In the five years since the publication of Informal Learning, I’ve become the Johnny Appleseed of informal learning. I didn’t invent the concept. Informal learning is older than civilization itself. My contribution has been pointing out that overemphasis on formal learning in organizations is dysfunctional, uneconomic, bad business and not a whole lot of fun.
Formal learning is characterized by a curriculum — i.e., content chosen by someone other than the learner. Delivered in courses or workshops or semesters or degree programs, episodes of formal learning always come to an end, although learning never does. Completion of a formal learning experience is generally celebrated by awarding a grade, certificate, degree, check mark in an LMS or other symbol.
Often, formal learning is delivered to many people at once. It’s like riding a bus. The bus follows the same route to the same destination, regardless of the needs or desires of the passengers. It’s efficient. By contrast, informal learning is like riding a bicycle: The rider chooses his or her destination and changes the route at will. People who set their own direction are more likely to get where they want to go and enjoy the journey.
You can ride a bus or a bike, but not both at once. Learning, however, is not either-or. It is formal — common language, shared context, fundamentals — and informal — social, learning outside the classroom. The learner accepts or rejects what’s presented formally.
Learning is a continuum of degrees of formality. The challenge is choosing among shades of gray. People who tell me informal or formal learning is bad oversimplify reality; I call their thinking bipolar.
Permit me to answer the critics of informal learning, usually people who confuse learning and schooling.
Question: How do we know that informal learning works?
Answer: How did you learn to walk, to talk, to kiss a sweetheart or to be productive in society?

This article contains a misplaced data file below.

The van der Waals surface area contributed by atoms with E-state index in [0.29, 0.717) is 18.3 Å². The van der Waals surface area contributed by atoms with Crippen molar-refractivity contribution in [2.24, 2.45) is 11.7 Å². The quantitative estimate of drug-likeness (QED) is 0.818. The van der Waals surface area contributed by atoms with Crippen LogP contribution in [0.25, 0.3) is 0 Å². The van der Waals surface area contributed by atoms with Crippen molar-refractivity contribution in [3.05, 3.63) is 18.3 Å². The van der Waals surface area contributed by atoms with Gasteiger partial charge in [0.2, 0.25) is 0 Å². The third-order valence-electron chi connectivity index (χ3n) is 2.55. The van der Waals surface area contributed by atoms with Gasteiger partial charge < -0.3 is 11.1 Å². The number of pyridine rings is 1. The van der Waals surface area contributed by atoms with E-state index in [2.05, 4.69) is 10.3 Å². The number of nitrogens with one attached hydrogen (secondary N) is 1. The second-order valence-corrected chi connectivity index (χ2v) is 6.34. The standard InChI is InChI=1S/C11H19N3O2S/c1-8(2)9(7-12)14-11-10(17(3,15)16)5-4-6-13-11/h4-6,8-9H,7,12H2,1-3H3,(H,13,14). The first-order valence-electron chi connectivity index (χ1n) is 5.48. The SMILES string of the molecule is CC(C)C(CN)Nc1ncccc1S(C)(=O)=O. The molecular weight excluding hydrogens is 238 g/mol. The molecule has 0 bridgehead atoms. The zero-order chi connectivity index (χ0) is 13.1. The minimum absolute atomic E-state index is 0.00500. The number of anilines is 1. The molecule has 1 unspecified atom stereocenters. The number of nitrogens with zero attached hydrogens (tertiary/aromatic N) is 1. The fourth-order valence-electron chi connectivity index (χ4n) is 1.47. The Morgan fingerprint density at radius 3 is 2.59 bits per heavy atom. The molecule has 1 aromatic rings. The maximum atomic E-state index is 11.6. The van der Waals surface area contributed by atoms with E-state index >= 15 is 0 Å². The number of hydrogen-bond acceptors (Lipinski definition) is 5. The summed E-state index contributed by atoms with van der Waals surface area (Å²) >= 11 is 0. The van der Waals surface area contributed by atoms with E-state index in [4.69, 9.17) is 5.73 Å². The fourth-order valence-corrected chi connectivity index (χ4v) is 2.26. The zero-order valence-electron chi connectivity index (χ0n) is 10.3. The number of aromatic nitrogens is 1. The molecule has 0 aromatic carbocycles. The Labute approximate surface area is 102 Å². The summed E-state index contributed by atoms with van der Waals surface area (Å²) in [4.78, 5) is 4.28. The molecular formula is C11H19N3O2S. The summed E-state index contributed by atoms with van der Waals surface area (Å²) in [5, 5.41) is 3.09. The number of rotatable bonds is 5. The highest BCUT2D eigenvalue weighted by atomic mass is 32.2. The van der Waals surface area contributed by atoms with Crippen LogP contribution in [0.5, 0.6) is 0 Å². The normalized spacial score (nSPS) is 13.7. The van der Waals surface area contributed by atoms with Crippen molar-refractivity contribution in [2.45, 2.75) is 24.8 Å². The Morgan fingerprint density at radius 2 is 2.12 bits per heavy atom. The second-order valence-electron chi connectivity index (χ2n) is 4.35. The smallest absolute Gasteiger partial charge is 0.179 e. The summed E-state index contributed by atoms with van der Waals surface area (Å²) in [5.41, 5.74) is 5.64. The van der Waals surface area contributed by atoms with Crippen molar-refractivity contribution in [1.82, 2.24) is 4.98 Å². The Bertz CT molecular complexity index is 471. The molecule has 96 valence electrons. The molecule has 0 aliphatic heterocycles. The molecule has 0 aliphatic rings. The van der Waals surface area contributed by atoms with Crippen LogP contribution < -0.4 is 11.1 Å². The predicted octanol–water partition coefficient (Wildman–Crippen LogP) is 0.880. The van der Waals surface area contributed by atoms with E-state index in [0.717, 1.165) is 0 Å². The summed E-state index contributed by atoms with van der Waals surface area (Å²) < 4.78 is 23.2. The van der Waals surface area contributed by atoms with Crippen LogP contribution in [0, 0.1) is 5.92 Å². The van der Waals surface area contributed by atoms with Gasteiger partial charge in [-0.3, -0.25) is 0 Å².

Question: Isn’t informal learning an erosion of discipline and control?
Answer: Informal means unbounded, not haphazard. It’s a better way to work. If you have high expectations of people, they live up to them. Management control is largely fiction anyway.
Question: What’s the ROI? We’re not going to do this without proof.
Answer: Hold on. Informal learning is already the primary way your people learn their jobs. By paying attention, you can make what’s going on more productive.
Question: Where is the evidence that 80 percent of job learning is informal?
Answer: Multiple reputable studies have come up with the 80 percent figure. Of course, this varies by job. More importantly, the studies predate the Web. In our world of social networks and collaboration software, I’m confident the number has risen much higher than 80 percent.
Formal learning is ideal for novices. People without a framework and vocabulary for dealing with an area that is foreign to them can learn a lot from formal courses and workshops. Imagine trying to master mathematics or chemistry by hanging out around the water cooler. Better to dip into the wisdom of the ages.
Formal learning doesn’t work so well for accomplished practitioners. Once people have a mental tapestry for how things work, they are looking to fill in holes in their knowledge. They want to learn what they need to know to get something done. Taking a course to learn one small item is a waste of time and an insult to a practitioner’s prior learning.
By the way, this is what’s behind the “informal learning paradox,” the fact that corporations invest most heavily in formal learning while workers learn mostly through informal means. Corporate training focuses on novices. It’s school. Schools neglect alumni, and training departments neglect the experienced people, those who generate the profits.
Once upon a time, people were paid to follow instructions. We thought we could train them to do their jobs. Now, work is more like improv theater. Workers have to solve problems on the fly. They confront situations no one has encountered before. They must perform on the spot. And the only way they can keep up is by learning for themselves. Learning has become the work.
Instructional designers used to design programs. Today they need to invest in building learning environments that enable workers to take learning into their own hands.
Jay Cross is CEO of Internet Time Group and a thought leader in informal learning and organizational performance. He can be reachedï¿½ at firstname.lastname@example.org.Filed under: Learning Delivery